Being usable for only a single shot makes current space rockets and
vehicles unprofitable and uninteresting for private investors. The
DC-X changed rockets from being efforts that only governments could
mount to becoming a viable research and development project for
corporations. Its maiden flight was not mentioned in most of the
government and avionics news journals. As Stine points out,
however, it made news in another quarter: both Business Week and
Barron's announced it beforehand on June 21, 1993.
Private industry is interested in part because of potential space
or intercontinental travel in an SSTO vehicle. If developed under
the economics, time frame, and capability of the DC-X and Clipper
Graham, a trip on a reusable launch vehicle to anywhere on Earth
for a 185-pound passenger might theoretically cost $5,000 in
current U.S. dollars.
More important for contemporary corporations, however, is how a
future viable SSTO vehicle would reduce the cost of payloads to
space. Commercial aircraft operate routinely at fuel-cost ratios
of U.S.$3 per pound If the Delta Clipper's pricing practice were
consistent with commercial aircraft, then a fleet of DC-Xs could
reduce launch costs to as low as $27 per pound. Under current
development plans for the SSTO, the propellant cost of putting a
pound of payload in orbit would be $9 per pound (with a
20,000-pound payload, and using liquid hydrogen and liquid oxygen
Even at $27 per pound, such costs would be dramatically less than
the space industry currently faces. U.S. expendable launchers like
the Atlas, Delta, and Titan generally cost about $3,000 to $8,000
per pound of payload put into low Earth orbit (LEO). Moreover,
their failure rate is three percent, which is astronomically high
when endangering human life or launching expensive satellites into
Meanwhile, unlike American funds for SSTO development, the
international market for inexpensive payloads has not all but
vaporized. Stine cites 15 commercial telecommunications companies
that need 1,385 satellites in space within the decade. The demand
exceeds the productivity of the entire world's combined reusable
launch vehicle programs. However, many countries other than the
U.S. are already profiting from inexpensive space launch vehicles.
As Stine writes, "Europeans and Russians [are] building space
trucks that are cost- and reliability-driven, durable, cheap,
simple, rugged, easy to manufacture, and with wide performance
In reaction to increasing demand, Congress restored monies to NASA
for further investigation into its RLV program. The program to
build the X-34 started up in March 1995 when NASA and Orbital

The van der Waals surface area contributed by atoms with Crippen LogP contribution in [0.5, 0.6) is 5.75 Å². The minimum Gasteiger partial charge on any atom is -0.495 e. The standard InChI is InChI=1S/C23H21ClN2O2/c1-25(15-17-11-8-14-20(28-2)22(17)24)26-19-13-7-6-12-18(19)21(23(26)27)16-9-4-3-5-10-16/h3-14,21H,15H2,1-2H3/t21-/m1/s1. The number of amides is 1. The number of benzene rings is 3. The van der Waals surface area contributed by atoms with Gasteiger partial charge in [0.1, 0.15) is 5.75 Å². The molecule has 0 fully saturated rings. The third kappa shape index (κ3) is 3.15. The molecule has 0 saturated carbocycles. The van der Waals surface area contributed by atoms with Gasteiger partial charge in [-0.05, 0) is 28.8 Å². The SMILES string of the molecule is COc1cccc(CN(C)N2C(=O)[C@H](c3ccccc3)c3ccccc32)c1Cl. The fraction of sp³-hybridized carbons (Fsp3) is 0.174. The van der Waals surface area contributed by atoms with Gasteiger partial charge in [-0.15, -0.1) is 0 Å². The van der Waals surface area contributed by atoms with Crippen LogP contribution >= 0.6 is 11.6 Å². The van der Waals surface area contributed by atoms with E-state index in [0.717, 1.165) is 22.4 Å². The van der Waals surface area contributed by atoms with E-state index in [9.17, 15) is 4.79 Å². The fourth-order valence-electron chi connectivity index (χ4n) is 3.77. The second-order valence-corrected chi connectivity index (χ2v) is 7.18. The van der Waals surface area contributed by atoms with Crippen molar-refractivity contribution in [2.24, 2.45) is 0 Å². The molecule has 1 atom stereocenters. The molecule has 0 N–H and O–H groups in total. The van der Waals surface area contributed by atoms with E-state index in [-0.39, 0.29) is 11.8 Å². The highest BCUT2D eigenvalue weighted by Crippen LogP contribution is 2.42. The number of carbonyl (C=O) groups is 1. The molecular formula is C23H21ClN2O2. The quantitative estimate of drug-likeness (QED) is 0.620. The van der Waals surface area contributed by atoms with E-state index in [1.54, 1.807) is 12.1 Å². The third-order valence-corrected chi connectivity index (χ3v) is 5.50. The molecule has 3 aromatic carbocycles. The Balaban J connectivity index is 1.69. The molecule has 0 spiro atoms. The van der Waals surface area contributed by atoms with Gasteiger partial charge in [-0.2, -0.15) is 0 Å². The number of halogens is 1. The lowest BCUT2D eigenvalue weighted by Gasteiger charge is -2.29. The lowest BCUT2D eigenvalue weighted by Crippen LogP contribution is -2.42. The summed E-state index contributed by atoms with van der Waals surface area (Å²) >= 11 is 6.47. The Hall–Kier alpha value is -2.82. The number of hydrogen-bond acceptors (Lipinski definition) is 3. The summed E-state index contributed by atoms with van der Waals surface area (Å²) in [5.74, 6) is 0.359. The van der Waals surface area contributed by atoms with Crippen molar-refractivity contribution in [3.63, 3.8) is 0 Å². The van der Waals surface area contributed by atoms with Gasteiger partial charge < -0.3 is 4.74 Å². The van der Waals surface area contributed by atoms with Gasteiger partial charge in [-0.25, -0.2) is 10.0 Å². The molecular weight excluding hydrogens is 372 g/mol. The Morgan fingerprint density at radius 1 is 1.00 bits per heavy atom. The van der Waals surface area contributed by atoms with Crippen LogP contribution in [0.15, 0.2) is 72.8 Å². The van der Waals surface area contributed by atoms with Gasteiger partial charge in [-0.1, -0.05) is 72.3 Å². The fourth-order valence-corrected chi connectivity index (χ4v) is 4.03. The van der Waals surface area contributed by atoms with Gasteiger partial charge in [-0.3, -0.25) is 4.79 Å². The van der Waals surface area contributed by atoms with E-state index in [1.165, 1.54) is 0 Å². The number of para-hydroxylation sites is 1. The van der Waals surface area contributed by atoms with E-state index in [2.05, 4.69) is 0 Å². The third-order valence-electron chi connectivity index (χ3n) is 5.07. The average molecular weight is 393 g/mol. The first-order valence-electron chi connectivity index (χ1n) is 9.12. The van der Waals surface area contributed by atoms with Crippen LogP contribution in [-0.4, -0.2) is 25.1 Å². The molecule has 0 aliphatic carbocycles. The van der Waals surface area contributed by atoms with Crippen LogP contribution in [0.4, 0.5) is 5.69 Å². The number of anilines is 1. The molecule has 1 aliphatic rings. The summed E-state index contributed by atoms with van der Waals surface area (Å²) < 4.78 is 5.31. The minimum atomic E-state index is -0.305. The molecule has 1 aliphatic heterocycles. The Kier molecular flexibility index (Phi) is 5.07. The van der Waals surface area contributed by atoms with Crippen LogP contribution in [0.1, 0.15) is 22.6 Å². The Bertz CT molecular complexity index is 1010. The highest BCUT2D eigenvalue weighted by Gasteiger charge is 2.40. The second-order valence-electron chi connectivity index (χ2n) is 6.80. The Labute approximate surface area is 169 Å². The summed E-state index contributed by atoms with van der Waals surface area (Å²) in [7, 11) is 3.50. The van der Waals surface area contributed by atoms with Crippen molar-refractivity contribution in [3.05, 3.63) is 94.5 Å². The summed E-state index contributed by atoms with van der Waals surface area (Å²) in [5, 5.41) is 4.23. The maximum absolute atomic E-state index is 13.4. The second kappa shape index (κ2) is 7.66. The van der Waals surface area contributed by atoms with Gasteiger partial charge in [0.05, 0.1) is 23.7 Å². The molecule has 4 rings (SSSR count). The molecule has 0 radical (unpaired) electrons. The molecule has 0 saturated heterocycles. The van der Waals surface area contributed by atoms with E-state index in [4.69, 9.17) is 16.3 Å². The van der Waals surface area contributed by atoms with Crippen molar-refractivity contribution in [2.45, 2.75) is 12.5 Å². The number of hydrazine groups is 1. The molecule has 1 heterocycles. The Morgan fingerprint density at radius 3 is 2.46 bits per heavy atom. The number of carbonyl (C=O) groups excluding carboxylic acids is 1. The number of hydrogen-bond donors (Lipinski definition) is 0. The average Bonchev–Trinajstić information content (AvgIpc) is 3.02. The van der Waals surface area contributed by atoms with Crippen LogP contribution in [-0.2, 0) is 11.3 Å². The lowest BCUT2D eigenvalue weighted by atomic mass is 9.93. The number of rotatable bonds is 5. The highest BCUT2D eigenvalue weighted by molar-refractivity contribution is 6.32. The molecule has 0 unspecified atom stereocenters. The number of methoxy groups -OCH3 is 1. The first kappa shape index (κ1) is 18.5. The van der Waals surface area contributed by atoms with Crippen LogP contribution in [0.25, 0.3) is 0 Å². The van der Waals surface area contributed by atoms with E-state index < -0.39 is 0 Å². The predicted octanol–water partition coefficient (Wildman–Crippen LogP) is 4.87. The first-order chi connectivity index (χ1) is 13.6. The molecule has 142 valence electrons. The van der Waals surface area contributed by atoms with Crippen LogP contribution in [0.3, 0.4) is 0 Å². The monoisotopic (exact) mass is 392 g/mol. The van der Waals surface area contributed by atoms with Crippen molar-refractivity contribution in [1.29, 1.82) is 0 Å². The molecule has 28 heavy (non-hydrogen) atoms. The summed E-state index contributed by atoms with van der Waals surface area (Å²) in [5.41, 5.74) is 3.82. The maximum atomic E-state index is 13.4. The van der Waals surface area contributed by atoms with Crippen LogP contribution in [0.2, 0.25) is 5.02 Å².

Sciences Corp., Dulles, Va., signed a cooperative agreement to
develop a small, reusable space booster. Its purpose is to reduce
mission costs significantly for 1,000 to 2,000-pound payloads in
low-Earth orbit. In this effort, NASA took an innovative approach
to funding. Five of its centers will support Orbital Sciences
Corp. and Rockwell International in the program. The two companies
will invest $100 million with NASA's $70 million through a new,
jointly owned company, American Space Lines.
On July 2, 1996, a contract for another Single-Stage-to-Orbit
Reusable Launch Vehicle, the X-33, was awarded to Lockheed-Martin
for its VentureStar model. NASA's Marshall Space Flight Center in
Huntsville, Ala., awarded a $1 billion contract to Lockheed-Martin
Skunk Works in Palmdale, Calif., through the year 2000. The
company is to produce a sub-scale demonstrator vehicle to begin
flying on March 1, 1999. (In the spring of 1997, NASA warned that
the space vehicle might be heavier and slower than anticipated.)
Changing realities have not deterred NASA and Lockheed-Martin in
their plan to prove the technological and economic feasibility of
commercial space launches within the first decade of the next
millennium. After NASA awarded the contract, the vice chairman and
chief executive officer of Lockheed-Martin, Norman R. Augustine,
said "Through the examples of the train, the automobile and the
airplane, history has shown that, as costs of transportation come
down, visionary business people think of new ways to harness
commerce to technological innovations. They create new industries
and new communities that generate jobs and prosperity for the
Those Buck Rogers who benefit in the future from commercial space
transporation will have good reason to thank Ada, both for reducing
the cost and time of developing flight controls and for laying the
groundwork for the new businesses that are sure to evolve around
cheap space transportation.